The medical community didn’t cower, as they faced amputations and wounds more commonly seen in war. Not when some of the best hospitals in the country were surrounded by SWAT teams and placed under lockdown. Not when medical personnel worked to save both innocent civilians and terrorists as their professional ethics require. Not when one young medical professional, an old friend of mine, braved the lockdown to go to work insisting she had to be there to help. First I told her she had acted like an idiot, then I realized the word I was looking for was hero.
The residents of Boston who stayed in lockdown for a terrifying day that turned a major metroplis into a ghost town did not cower. They took proper safety precautions to ensure there were no terror targets available and they got out of the way so that Boston Police could do their job. They didn’t cower, they acted responsibly during a crisis.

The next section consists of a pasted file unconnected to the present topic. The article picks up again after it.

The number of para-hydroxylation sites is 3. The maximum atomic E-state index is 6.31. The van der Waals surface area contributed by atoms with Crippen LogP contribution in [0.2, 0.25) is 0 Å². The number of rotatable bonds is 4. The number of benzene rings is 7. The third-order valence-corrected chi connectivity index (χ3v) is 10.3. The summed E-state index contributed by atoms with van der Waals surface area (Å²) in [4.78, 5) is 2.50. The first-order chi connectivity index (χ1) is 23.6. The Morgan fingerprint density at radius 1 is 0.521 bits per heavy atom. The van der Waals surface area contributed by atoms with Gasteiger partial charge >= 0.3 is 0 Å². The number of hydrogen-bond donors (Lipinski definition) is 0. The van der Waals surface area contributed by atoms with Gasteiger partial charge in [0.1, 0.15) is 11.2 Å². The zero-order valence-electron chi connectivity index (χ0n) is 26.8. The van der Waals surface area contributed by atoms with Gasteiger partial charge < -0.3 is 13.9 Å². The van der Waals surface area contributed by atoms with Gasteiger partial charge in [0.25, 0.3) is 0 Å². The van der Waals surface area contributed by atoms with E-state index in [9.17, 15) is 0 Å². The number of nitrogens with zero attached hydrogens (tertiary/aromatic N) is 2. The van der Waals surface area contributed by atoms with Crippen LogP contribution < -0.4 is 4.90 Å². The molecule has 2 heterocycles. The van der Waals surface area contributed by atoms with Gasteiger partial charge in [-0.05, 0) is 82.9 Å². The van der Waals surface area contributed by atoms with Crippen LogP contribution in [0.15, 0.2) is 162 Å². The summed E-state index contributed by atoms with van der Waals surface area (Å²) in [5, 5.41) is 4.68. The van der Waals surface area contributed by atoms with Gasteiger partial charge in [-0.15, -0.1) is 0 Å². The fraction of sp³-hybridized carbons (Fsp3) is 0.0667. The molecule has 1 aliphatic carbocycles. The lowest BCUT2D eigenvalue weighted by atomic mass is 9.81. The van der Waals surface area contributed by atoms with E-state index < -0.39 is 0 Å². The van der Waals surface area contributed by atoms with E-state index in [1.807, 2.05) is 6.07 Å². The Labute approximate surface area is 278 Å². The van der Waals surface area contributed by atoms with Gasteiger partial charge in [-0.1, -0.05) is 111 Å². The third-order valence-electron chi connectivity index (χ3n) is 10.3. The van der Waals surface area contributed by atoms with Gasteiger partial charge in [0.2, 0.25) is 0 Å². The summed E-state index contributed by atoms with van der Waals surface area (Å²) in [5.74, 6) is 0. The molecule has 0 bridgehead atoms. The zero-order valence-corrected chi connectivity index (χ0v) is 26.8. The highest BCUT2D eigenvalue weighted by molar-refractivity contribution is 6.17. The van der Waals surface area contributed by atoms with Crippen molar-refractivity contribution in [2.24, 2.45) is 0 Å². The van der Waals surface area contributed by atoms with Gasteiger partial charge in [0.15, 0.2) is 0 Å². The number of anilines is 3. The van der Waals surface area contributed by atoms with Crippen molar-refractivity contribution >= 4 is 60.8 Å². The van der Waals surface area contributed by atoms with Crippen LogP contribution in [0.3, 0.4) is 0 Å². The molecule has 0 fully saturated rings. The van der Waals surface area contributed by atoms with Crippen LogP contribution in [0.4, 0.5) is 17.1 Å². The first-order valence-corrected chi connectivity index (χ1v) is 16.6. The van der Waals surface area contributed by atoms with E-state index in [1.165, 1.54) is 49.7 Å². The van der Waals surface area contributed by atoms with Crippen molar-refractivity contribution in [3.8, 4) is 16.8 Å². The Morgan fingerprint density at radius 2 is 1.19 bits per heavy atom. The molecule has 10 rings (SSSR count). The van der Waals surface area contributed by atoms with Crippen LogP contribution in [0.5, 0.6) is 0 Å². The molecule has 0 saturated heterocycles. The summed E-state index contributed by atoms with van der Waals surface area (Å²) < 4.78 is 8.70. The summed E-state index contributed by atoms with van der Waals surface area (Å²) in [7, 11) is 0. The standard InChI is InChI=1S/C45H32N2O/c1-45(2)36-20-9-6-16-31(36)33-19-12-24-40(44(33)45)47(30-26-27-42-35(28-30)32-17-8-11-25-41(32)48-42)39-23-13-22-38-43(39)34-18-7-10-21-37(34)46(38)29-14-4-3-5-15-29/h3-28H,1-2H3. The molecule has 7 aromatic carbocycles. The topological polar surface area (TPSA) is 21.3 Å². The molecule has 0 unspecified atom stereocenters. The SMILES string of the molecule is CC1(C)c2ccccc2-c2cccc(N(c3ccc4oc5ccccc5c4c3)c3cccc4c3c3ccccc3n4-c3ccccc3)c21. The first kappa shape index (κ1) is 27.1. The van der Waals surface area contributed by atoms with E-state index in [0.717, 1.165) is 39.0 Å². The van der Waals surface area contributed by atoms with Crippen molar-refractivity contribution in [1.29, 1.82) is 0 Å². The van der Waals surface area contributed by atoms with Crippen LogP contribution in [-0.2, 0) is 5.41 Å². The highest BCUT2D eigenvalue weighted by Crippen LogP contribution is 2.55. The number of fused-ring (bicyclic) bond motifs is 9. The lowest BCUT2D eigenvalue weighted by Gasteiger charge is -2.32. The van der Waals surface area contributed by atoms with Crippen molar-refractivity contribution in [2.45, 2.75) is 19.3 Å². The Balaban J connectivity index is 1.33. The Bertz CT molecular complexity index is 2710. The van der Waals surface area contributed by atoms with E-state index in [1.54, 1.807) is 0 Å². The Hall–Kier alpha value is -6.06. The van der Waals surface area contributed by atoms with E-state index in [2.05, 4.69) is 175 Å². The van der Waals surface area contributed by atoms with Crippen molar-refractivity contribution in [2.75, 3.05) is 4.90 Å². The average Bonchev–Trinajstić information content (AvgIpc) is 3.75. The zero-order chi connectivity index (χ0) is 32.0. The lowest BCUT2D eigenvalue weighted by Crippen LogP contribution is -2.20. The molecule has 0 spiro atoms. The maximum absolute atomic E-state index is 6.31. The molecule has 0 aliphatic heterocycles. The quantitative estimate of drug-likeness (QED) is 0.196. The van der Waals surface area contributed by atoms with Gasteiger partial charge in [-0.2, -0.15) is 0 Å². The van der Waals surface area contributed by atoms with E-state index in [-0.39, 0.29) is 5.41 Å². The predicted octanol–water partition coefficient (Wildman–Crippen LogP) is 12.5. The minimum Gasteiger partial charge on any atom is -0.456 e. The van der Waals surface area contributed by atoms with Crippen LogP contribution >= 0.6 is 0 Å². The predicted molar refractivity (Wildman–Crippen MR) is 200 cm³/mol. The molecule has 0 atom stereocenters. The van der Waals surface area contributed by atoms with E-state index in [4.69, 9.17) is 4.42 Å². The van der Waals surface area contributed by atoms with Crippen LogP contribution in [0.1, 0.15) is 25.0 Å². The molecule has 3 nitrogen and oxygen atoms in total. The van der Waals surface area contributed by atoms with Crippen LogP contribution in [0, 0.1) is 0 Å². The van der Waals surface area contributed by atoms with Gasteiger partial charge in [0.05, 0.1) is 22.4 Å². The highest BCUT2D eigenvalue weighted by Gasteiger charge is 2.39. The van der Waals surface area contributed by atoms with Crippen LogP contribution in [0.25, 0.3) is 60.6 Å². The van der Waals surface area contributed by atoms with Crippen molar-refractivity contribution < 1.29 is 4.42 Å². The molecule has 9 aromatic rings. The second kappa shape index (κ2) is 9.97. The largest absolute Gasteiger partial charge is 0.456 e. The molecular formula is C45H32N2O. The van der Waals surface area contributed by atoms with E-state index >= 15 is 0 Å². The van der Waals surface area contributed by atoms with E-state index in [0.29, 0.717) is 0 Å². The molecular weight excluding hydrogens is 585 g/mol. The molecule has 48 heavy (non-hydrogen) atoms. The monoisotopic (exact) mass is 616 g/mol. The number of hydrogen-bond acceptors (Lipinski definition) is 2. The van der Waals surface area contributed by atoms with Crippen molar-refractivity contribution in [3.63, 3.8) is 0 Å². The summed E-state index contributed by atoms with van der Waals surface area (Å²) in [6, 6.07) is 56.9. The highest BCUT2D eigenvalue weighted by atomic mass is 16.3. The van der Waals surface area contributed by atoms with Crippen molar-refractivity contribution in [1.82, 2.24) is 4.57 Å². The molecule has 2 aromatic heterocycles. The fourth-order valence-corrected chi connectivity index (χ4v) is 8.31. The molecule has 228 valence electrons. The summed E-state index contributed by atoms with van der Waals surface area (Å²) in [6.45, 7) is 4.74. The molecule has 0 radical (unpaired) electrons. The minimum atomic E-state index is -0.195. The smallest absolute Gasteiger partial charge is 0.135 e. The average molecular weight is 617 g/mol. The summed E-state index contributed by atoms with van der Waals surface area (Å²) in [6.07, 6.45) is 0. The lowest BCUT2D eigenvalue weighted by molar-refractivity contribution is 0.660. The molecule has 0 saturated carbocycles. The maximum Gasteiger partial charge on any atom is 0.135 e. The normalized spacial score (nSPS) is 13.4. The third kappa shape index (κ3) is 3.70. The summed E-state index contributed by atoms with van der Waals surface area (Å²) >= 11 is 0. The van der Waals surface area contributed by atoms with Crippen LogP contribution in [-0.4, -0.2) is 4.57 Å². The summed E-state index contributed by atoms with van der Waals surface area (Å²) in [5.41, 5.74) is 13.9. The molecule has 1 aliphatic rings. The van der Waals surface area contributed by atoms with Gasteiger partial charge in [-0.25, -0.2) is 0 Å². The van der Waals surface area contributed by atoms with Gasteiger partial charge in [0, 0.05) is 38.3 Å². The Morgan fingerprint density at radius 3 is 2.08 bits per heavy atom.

The only coward to be found here is one craven Politician thousands of miles away, using his digital platform to promote his stance on gun control to score cheap political points. While Yankees fans wore Red Sox hats, Boston residents opened their home to stranded marathoners, and people around the world chipped in to help the wounded pay for medical expenses, the only thing Nate Bell could think of was his own agenda. I find the banning of high capacity magazine guns to ordinary civilians common sense, and I question how they would have been helpful in a densely populated urban area during a terrorist attack, but that’s not what is disturbing here.
What is disturbing is that an elected public official felt it was okay to insult over 381,000 people who were still in harm’s way. These comments came while Boston was still in lockdown, before the manhunt had concluded. A major American city was under attack and a public official chose to insult its people, accusing them of “cowering.” He had the heartlessness to attack the beliefs of people under attack and to bring partisan politics into public safety. What if someone had responded by deciding not to “cower” and to walk into the streets of watertown wielding their gun? The consequences could have been deadly.